Hybrid circuits use several bare die. (Photo: University of Bolton, UK)
At ES Components, we have a complete library of virtually every die geometry in our inventory or that we have ever processed. Whenever a new lot of material is received, the first thing we do at incoming inspection is look for any changes to the geometry on file. If we are supporting an ongoing production requirement, we can quickly provide notification of a change to the user. If the new geometry creates a problem for the user's assembly, we can possibly get the die manufacturer to support an end-of-life (EOL) procurement of the old geometry, or find an alternate vendor that more closely meets the geometry required. The user does not get the unwelcome surprise at incoming, or worse, on the production line.
Once a BOM is defined and production starts, ES Components offers a systems driven Vendor Managed Inventory (VMI) capability that minimizes the unique pipeline issues associated with the supply of bare die. This includes the acquisition of wafers or die, probe and LAT as required, storage of the qualified material in the appropriate environment, processing on demand as directed by forecast, particularly where sawn wafers on film is required, and virtually 100 percent on-time delivery to one or more manufacturing locations simultaneously.
The system can be easily modified to reflect unique user requirements. Advantages include greatly reduced procurement logistics on the part of the user, a significant increase in inventory turns in manufacturing, and if forecast properly, no work-arounds due to material shortages. A VMI pipeline also provides the user with advanced notification of pending changes to the product such as geometry changes or end-of-life notification, and changes in lead time are typically seamless. A Vendor Managed Inventory is particularly beneficial for long-term programs where the design is fixed and the ability to forecast is reasonably accurate, and can even be applied to a small subgroup of parts that demand special attention.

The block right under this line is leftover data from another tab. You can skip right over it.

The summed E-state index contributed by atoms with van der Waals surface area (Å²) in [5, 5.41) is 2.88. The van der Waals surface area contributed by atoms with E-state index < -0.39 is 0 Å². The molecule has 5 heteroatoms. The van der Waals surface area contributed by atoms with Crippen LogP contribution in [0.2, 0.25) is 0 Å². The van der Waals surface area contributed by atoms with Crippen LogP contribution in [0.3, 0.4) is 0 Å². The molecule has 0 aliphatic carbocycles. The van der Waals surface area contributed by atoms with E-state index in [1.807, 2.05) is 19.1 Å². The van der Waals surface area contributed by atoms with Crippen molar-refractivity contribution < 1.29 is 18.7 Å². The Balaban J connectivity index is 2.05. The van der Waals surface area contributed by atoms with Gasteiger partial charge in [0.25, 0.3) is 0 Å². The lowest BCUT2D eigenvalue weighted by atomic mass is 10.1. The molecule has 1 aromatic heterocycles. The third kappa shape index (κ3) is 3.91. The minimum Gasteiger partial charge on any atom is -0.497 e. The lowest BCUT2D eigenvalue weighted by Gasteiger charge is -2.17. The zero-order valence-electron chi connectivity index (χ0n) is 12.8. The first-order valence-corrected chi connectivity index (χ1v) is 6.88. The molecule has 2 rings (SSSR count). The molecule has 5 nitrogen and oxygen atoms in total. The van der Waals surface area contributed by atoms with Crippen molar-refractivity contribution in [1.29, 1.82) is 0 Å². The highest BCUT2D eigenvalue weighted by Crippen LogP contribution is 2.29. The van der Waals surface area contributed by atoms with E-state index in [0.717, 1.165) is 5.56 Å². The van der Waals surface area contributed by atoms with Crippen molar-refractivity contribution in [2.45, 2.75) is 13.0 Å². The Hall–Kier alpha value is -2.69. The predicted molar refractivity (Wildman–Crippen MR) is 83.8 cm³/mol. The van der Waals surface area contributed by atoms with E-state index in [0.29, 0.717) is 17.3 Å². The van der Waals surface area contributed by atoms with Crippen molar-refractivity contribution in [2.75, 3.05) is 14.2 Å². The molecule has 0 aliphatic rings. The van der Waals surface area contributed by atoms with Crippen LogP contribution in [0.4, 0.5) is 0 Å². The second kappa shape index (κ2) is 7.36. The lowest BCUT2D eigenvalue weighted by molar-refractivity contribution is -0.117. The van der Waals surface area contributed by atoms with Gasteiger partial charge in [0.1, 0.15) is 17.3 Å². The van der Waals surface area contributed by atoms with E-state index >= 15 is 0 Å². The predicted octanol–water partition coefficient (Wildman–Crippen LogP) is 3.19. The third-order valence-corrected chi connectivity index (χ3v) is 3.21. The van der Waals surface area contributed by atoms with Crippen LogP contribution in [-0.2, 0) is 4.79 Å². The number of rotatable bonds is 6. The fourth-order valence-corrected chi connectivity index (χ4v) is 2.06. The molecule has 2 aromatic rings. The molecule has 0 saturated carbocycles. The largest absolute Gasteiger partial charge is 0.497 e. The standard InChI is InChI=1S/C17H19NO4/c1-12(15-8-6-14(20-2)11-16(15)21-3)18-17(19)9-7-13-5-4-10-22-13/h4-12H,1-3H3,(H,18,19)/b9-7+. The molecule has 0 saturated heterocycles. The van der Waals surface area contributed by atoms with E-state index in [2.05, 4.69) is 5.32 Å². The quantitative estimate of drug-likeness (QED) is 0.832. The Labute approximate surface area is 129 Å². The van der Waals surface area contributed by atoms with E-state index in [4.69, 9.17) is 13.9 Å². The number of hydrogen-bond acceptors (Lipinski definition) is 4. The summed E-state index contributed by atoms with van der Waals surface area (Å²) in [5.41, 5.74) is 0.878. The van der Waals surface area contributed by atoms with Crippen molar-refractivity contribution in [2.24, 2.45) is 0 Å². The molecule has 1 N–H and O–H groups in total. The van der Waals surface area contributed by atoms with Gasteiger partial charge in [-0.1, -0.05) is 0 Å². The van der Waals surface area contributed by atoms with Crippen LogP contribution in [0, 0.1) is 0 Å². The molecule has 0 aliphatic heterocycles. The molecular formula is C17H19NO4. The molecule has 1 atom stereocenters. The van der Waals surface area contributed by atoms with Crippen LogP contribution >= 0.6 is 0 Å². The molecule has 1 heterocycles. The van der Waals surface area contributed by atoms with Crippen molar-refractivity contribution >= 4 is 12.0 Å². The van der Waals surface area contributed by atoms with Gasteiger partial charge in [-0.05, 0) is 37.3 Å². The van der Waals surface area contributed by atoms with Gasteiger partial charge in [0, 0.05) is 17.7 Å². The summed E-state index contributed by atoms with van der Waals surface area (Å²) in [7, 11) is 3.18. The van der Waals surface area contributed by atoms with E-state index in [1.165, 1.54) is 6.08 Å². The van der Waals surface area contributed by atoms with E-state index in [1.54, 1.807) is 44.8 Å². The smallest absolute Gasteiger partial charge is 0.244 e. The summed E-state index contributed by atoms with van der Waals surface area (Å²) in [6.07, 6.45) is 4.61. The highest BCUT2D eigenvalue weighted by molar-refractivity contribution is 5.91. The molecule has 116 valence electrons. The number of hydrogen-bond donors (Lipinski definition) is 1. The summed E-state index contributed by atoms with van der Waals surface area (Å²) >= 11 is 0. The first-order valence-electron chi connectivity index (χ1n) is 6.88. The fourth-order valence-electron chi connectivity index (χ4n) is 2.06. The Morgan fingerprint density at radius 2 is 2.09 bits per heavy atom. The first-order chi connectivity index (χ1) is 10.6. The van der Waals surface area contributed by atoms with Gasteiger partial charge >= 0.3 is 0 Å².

Die Distribution came into being in the early 1970s. It continues to flourish in the supply of these "specialty products" that extend the list of user considerations beyond that normally encountered in the procurement of packaged devices. These companies were truly pioneers in the evolution of Added Value Distribution and provide a tremendous service to a broad array of industries and markets, including Aerospace, Military, Avionics, Medical Implant, Automotive, and high-end Industrial where bare die is the optimum choice for a given design.
Contact: ES Components, 108 Pratts Junction Road, Sterling, MA 01564